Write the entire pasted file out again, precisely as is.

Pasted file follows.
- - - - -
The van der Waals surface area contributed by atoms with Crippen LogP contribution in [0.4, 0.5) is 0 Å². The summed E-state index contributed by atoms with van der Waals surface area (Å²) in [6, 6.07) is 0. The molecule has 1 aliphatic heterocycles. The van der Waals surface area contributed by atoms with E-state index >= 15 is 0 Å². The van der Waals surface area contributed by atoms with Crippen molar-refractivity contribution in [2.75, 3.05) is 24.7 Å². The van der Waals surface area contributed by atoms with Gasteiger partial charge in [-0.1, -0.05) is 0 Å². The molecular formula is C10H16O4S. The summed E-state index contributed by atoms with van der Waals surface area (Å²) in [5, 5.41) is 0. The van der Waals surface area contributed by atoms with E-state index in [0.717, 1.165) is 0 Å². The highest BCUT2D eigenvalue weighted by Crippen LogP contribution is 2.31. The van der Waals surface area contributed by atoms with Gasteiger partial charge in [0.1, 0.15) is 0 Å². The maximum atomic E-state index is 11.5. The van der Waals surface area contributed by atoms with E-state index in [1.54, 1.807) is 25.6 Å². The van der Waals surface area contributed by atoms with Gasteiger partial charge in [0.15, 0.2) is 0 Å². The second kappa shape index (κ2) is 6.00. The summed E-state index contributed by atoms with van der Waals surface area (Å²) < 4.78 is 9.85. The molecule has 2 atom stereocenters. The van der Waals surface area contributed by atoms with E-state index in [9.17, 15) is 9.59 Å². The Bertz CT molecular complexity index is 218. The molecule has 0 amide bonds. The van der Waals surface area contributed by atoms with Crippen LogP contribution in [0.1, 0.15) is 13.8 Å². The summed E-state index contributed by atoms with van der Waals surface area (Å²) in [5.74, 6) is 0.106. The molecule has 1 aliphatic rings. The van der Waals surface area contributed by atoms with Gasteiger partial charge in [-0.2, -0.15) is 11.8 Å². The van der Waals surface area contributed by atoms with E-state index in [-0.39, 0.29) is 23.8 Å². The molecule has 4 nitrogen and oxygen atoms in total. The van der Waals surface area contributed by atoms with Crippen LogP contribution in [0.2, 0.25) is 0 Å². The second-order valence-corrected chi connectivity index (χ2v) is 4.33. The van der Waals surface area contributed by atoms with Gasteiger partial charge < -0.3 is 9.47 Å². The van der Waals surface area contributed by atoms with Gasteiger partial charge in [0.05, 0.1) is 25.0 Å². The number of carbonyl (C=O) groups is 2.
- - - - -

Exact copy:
The van der Waals surface area contributed by atoms with Crippen LogP contribution in [0.4, 0.5) is 0 Å². The summed E-state index contributed by atoms with van der Waals surface area (Å²) in [6, 6.07) is 0. The molecule has 1 aliphatic heterocycles. The van der Waals surface area contributed by atoms with E-state index >= 15 is 0 Å². The van der Waals surface area contributed by atoms with Crippen molar-refractivity contribution in [2.75, 3.05) is 24.7 Å². The van der Waals surface area contributed by atoms with Gasteiger partial charge in [-0.1, -0.05) is 0 Å². The molecular formula is C10H16O4S. The summed E-state index contributed by atoms with van der Waals surface area (Å²) in [5, 5.41) is 0. The van der Waals surface area contributed by atoms with E-state index in [0.717, 1.165) is 0 Å². The highest BCUT2D eigenvalue weighted by Crippen LogP contribution is 2.31. The van der Waals surface area contributed by atoms with Gasteiger partial charge in [0.1, 0.15) is 0 Å². The maximum atomic E-state index is 11.5. The van der Waals surface area contributed by atoms with E-state index in [1.54, 1.807) is 25.6 Å². The van der Waals surface area contributed by atoms with Gasteiger partial charge in [0.15, 0.2) is 0 Å². The second kappa shape index (κ2) is 6.00. The summed E-state index contributed by atoms with van der Waals surface area (Å²) < 4.78 is 9.85. The molecule has 2 atom stereocenters. The van der Waals surface area contributed by atoms with E-state index in [9.17, 15) is 9.59 Å². The Bertz CT molecular complexity index is 218. The molecule has 0 amide bonds. The van der Waals surface area contributed by atoms with Crippen LogP contribution in [0.1, 0.15) is 13.8 Å². The summed E-state index contributed by atoms with van der Waals surface area (Å²) in [5.74, 6) is 0.106. The molecule has 1 aliphatic rings. The van der Waals surface area contributed by atoms with Gasteiger partial charge in [-0.2, -0.15) is 11.8 Å². The van der Waals surface area contributed by atoms with E-state index in [-0.39, 0.29) is 23.8 Å². The molecule has 4 nitrogen and oxygen atoms in total. The van der Waals surface area contributed by atoms with Crippen LogP contribution in [0.2, 0.25) is 0 Å². The second-order valence-corrected chi connectivity index (χ2v) is 4.33. The van der Waals surface area contributed by atoms with Gasteiger partial charge < -0.3 is 9.47 Å². The van der Waals surface area contributed by atoms with Gasteiger partial charge in [0.05, 0.1) is 25.0 Å². The number of carbonyl (C=O) groups is 2.